DU Hosts 5th Annual Internationalization Summit
On April 13, education professionals interested in study abroad and academic programs serving international constituencies gathered at the University of Denver’s fifth annual Internationalization Summit for a full day of programming. The day’s events focused on a theme of increasing relevance as countries all over the world grapple with immigration issues: “What's with a border? Inter/national engagement in a troubled world.”
Here are some highlights from the summit.
Programming for Dreamers
In his keynote address, Armando Vazquez-Ramos, an activist and academic known for robust advocacy for California’s Latino population, called on university educators to create bold programs for Dreamers, those students who came to the U.S. as undocumented children.
“Be daring,” he told a crowd of education professionals focused on study abroad and international programming. “This population is growing rather than disappearing.”
A faculty member at California State University-Long Beach’s Chicano and Latino Studies program and president and CEO of the California-Mexico Studies Center Inc., Vazquez-Ramos followed his own advice in 2014. That’s when he established a study abroad program for undocumented students of Mexican descent. Over the course of his keynote address — titled “American Dreamers and DACA’s Murky Future: The Borders Within” — he described the initiative’s origins, benefits and considerable challenges.
Under the study abroad program, students returned to the country and communities of their birth to learn about their history and culture. The experience allowed them to contemplate and explore their relationship not just to Mexico but also to the United States. By interacting with everyday Mexican citizens, many of them came to realize just how American they feel.
To ensure these students could return to the United States legally, Vazquez-Ramos relied on an immigration policy known as “advance parole.” This program provides a re-entry permit to a non-citizen traveler who does not have a valid immigrant visa. Without advance parole, even those undocumented students protected by the immigration policy known as DACA (Deferred Action for Childhood Arrivals) would have been refused re-entry to the U.S. (DACA, established by President Barack Obama in 2015, allows individuals brought to the U.S. illegally as children to receive a renewable two-year period of deferred action from deportation. In fall 2017, President Donald Trump announced plans to scrap the program, creating uncertainty and fear among the estimated 800,000 people shielded by the policy.)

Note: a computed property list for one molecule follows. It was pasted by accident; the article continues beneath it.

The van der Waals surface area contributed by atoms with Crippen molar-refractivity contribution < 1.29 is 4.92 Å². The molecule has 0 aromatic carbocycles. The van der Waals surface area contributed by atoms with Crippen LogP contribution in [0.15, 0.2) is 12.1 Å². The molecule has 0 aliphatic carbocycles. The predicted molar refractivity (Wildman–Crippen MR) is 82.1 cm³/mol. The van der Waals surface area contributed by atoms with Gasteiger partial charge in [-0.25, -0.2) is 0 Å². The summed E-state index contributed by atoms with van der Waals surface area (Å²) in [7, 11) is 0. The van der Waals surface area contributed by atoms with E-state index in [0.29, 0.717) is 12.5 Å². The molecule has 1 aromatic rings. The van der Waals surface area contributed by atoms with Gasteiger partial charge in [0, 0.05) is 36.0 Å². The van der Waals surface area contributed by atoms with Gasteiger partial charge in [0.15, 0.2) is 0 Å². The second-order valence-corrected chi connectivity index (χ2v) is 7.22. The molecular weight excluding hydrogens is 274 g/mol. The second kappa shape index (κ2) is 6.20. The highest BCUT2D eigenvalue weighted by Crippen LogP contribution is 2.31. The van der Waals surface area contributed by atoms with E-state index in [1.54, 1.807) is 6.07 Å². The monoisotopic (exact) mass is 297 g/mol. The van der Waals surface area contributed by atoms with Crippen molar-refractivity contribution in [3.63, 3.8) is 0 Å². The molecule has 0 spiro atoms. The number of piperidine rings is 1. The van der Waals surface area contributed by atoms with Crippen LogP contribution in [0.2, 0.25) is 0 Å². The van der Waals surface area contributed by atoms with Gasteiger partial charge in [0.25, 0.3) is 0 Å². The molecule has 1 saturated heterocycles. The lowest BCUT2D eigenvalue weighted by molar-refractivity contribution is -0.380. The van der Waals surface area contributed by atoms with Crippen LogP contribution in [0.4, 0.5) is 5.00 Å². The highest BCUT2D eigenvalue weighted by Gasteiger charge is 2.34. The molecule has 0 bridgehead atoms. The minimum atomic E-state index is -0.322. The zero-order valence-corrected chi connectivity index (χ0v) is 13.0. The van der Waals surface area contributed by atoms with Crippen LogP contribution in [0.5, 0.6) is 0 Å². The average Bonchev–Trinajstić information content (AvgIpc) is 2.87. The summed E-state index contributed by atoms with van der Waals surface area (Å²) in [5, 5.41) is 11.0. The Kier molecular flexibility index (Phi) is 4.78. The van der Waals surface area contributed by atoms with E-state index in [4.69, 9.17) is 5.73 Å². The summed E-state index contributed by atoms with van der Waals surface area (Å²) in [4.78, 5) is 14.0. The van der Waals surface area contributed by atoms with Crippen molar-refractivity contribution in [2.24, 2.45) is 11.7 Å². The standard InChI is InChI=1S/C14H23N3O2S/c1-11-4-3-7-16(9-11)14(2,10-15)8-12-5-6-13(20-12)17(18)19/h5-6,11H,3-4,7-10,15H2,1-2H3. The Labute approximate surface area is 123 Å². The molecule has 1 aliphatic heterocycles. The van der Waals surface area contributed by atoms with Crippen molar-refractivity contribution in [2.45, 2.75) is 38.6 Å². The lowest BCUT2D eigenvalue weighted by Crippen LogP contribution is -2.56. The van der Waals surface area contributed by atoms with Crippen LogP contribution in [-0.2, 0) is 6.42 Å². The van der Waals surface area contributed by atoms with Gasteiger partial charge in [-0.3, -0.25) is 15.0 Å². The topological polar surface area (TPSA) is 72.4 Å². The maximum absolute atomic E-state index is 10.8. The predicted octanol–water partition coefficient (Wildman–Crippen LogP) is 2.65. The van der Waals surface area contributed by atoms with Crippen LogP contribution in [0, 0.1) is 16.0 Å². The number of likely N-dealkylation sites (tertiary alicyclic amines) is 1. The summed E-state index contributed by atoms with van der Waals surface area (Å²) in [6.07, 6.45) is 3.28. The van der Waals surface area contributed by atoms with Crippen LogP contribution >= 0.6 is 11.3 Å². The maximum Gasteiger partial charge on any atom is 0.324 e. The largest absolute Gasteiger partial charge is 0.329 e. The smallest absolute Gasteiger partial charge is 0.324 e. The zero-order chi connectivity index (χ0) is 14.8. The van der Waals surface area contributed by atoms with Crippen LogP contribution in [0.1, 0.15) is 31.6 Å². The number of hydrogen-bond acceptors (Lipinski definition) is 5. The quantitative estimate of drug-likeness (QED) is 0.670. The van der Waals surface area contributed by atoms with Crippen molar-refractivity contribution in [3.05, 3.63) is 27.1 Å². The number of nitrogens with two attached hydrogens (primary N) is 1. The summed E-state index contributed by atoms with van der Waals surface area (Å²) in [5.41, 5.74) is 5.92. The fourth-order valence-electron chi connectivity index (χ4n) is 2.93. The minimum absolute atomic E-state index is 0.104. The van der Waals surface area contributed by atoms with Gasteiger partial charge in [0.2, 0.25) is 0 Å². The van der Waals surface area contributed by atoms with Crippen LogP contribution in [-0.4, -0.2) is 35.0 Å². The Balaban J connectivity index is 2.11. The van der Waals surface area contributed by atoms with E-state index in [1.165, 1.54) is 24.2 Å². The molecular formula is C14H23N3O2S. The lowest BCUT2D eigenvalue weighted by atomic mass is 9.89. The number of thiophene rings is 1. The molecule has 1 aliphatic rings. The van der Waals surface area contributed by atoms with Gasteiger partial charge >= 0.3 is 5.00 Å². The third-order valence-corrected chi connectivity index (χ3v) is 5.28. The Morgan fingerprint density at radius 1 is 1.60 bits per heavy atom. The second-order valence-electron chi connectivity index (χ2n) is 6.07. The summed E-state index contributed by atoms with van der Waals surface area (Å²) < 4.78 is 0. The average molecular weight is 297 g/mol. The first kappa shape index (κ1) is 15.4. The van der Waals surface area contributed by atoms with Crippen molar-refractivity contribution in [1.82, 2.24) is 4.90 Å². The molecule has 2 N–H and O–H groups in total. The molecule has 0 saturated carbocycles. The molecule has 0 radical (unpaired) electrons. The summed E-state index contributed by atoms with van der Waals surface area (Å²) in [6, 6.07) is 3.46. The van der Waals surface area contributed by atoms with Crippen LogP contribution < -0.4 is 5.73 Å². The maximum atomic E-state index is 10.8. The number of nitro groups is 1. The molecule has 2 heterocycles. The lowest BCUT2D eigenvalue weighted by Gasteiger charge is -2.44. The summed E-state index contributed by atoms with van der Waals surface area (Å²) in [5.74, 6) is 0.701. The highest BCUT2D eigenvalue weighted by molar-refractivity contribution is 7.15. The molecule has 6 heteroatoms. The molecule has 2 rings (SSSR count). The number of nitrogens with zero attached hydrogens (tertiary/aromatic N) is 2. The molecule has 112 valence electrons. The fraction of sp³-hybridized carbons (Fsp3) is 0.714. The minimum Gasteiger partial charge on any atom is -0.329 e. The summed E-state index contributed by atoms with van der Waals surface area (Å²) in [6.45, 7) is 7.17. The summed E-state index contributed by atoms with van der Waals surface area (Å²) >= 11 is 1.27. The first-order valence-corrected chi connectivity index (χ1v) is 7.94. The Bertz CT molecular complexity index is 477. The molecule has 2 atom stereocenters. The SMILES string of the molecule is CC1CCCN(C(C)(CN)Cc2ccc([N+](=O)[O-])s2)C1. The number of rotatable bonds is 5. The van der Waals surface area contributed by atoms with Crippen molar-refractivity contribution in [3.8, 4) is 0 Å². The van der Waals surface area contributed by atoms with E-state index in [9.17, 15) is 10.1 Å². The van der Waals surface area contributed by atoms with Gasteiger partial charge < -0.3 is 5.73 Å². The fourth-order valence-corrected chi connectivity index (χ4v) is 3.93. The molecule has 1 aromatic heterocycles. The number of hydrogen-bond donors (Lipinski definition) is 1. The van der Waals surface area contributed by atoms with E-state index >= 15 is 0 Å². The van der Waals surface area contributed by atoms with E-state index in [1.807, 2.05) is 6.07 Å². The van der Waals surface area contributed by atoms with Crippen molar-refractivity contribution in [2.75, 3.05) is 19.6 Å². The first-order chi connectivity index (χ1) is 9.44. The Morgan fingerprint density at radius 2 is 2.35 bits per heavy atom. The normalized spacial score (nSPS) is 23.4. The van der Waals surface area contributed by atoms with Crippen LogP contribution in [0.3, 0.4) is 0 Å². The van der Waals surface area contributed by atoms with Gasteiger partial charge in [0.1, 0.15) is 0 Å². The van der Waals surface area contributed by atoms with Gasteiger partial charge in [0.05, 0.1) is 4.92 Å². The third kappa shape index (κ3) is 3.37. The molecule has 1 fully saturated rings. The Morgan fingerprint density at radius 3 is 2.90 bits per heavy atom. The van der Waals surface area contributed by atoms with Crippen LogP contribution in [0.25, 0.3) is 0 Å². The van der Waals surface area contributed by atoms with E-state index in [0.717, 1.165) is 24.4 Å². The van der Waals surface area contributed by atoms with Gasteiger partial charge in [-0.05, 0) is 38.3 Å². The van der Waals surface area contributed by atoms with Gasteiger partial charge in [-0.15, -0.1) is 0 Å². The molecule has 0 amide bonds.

Such fears, Vazquez-Ramos explained, have traumatized many Dreamers, resulting in what he calls “Immigrant Stress Disorder.” What’s more, many dreamers carry “a heavy burden of guilt” related to their immigration status and their complex relationships with relatives in the U.S. and Mexico.
To address these burdens through effective programs, institutions of higher education must learn to confront their own qualms and reservations.
“When we are talking about this element of fear, it is also institutional,” Vazquez-Ramos said, noting that, too often, educators have opted to dodge issues related to the Dreamer population. Instead, he argued, they should do more to understand the needs of this population.
“We need sensitivity and understanding at the top,” he said. “I challenge all of you to do more.”
“Why hasn’t inclusive pedagogy and inclusive excellence gone global?” Stewart, a lecturer at the University of the West Indies, asked. “Why are you leaving this just to the United States? It’s so applicable outside.”
As she sat on a panel at DU’s Internationalization Summit, she could see how far her teacher’s inclusive ideals had spread. Nine women from seven different countries discussed the importance of equity in education around the globe.
The credit, Stewart said, goes to institutions willing to share and spread their practices. For years, she said, DU has formed strategic partnerships with international groups and universities to move toward a common goal.
“I think that’s powerful in many ways, knowing this was born out of these yearly meetings and yearly workshops and partnerships and then — boom! — an entire system of higher education is influenced by our work,” Stewart said. “We’re looking at our partners that are doing similar work but needing the same kind of guide, the same kind of resources in order to really spread the initiatives. That’s what we’re doing: exporting DU and exporting inclusive pedagogy across borders.”
Mary Tupan-Wenno — who runs ECHO, the Center for Diversity Policy in The Netherlands — called DU an “initiator,” helping spread the idea of a chief diversity officer around the globe. The concept is particularly important, she said, as professors work with an increasingly diverse student body.
“The work that we do is similar in every region of the world,” she said. “The only thing different is the context. So how can we use tested research and practices and look for strategies that can be even more successful and can be implemented?”
Aminata Cairo, who is relatively new to work on diversity and inclusion, also sat on the panel examining the intersection of internationalization and inclusivity. The Dutch professor said attending events like the Internationalization Summit and learning from experienced professionals are both educational and inspiring.
“We are changing how we’re going to adapt, how we’re going to include and embrace everybody. It’s a very different way of looking at it,” she said.